MEDIA RELEASE – October 31, 2008
Martin Ferguson, Minister for Resources and Energy and Tourism
CRUISE SHIP INDUSTRY EXPANSION GOOD NEWS FOR AUSTRALIAN TOURISM SECTOR
The Minister for Tourism, Martin Ferguson AM MP, welcomes the decision of P&O Cruises to double its fleet over the next two years and says the move demonstrates the growing strength and importance of Australia’s cruise sector. Minister Ferguson said:
“The cruise shipping industry plays an important role in broadening the tourism experiences offered to Australian travellers and it is very pleasing to see it growing so significantly.
“Interest in cruising is increasing and the continued expansion in the cruise ship industry adds to the resilience and responsiveness of Australia’s tourism industry. Moreover, this decision by P&O also confirms Australia’s position as a world-leading destination for travellers of all ages.
Martin may well make this claim as Tourism Minister but what does he have to say when the other phone rings? The Australian Transport Task rates Cruise Ships and Ferries as least efficient in the transport efficiency stakes, so why is such profound support for energy waste coming from a Cabinet Minister also charged with the responsibility of managing Australia’s energy future? If we are to see such continued policy perversity it would be timely to also see a media release countering all past concern and statements regarding climate change and Australia’s desire to contain carbon emissions.
Martin Ferguson, Minister for Resources and Energy (and Tourism) demonstrates the perverse nature of his own tasks, throwing support behind an Industry that is a major contributor to green house emissions and pollution. What does this say about this governments commitment to Climate Change Reform and Emissions Trading, and does this re-define the role of Energy Minister as sales agent and bidder for the oil industry? While trains and buses, strategic fuel policy and urban planning are the actual rhealm of energy reform, stated support for extravagant use and waste of energy could send an alarming message to Australians otherwise concerned about this country’s global energy footprint and the hollow rhetoric we are seeing by yet another government.
Josh Briggs writes on the issues stemming from the industry:
A floating resort packed with thousands of tourists and staff is bound to run into some trouble. The cruise industry has drawn the ire of many public health and environmental critics, not to mention law enforcement and legislators. Let’s start with the environmental criticism first.
- Black water: Wastewater comprising human waste.
- Gray water: Wastewater that comes from showers, dishwashers, sinks and other cleaning activities onboard a ship.
- Bilge water: Water from the ship’s bilge tank that contains engine oil and sludge.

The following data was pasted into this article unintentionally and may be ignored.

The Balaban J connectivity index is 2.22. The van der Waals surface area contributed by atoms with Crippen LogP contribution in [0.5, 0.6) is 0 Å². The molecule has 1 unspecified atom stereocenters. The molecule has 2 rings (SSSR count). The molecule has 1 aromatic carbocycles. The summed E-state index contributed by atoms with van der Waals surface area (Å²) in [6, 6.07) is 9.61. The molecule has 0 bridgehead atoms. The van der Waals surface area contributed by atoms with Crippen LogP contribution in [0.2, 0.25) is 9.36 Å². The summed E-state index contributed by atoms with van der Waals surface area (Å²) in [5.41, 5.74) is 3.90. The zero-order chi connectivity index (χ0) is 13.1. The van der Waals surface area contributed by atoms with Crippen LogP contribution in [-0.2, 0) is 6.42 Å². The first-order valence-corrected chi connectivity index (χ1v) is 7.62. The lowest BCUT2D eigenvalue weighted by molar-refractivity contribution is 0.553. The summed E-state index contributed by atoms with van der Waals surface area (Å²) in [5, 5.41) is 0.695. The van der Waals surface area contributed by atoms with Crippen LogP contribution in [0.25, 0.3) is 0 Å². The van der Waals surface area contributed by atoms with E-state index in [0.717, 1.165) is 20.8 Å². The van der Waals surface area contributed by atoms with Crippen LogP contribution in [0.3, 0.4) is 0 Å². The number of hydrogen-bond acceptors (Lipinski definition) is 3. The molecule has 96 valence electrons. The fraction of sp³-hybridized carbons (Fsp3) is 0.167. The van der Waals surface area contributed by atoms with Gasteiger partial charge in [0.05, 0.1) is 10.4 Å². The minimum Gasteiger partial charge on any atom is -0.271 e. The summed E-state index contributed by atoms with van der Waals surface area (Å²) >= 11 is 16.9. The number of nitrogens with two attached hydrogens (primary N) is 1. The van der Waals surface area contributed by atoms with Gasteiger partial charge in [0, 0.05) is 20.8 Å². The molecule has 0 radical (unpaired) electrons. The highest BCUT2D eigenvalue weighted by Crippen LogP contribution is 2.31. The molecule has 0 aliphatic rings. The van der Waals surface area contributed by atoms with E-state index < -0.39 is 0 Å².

- Solid waste: Trash consisting of plastic and metal containers, usually ends up as incinerated ashes.
- Hazardous waste: Cleaning chemicals, paints, solvents and dry cleaning chemicals that find their way into the gray water source or the bilge tank.
An average cruise ship creates an estimated 90,000 gallons to 255,000 gallons (340,687 liters to 965,280 liters) of gray water, 30,000 gallons (113,562 liters) of black water and 37,000 gallons (140,060 liters) of bilge water daily [source: Herz]. Loose environmental requirements allow cruise ships to dump everything overboard except untreated and solid waste. Bilge water, gray water, as well as treated sewage and incinerated solid waste can be, and regularly is, dumped directly into the sea, so long as it is not within 3 miles (4.8 km) of the shore. [source: Herz, IICRC]
The Oceana resources highlight risks, not necessarily addressed by governments:
Cruise ships and other large marine vessels have diesel engines that are major sources of air pollution. One cruise ship discharges 1/5 tons of smog-forming nitrogen oxides, 1.3 tons of sulfur oxides (the equivalent of a large cement plant), 253 pounds of carbon dioxide, 100 pounds of volatile organic compounds, and 75 pounds of particulate matter. This is equivalent to the output of 12,000 automobiles. It is especially hazardous to persons with asthma and respiratory illnesses. However, emissions from cruise ship diesel engines are unregulated, except in Alaska. California enacted a law in September, 2004 that prohibits incineration by cruise ships within three miles of shore.
From these angles at least a proposal to double what is an energy intense and polluting industry, posing conundrums for Australia. Demonstration that mixed Ministerial folio’s can create mixed up results without continuity of policy between departments and no evidence within reality that past proclamations of intent regarding policy are being addressed at all; questions for concerned members of the constituency, and questions as to the current function, rigor and health of our parliamentary democracy.
OCEANA – Cruise Ship Pollution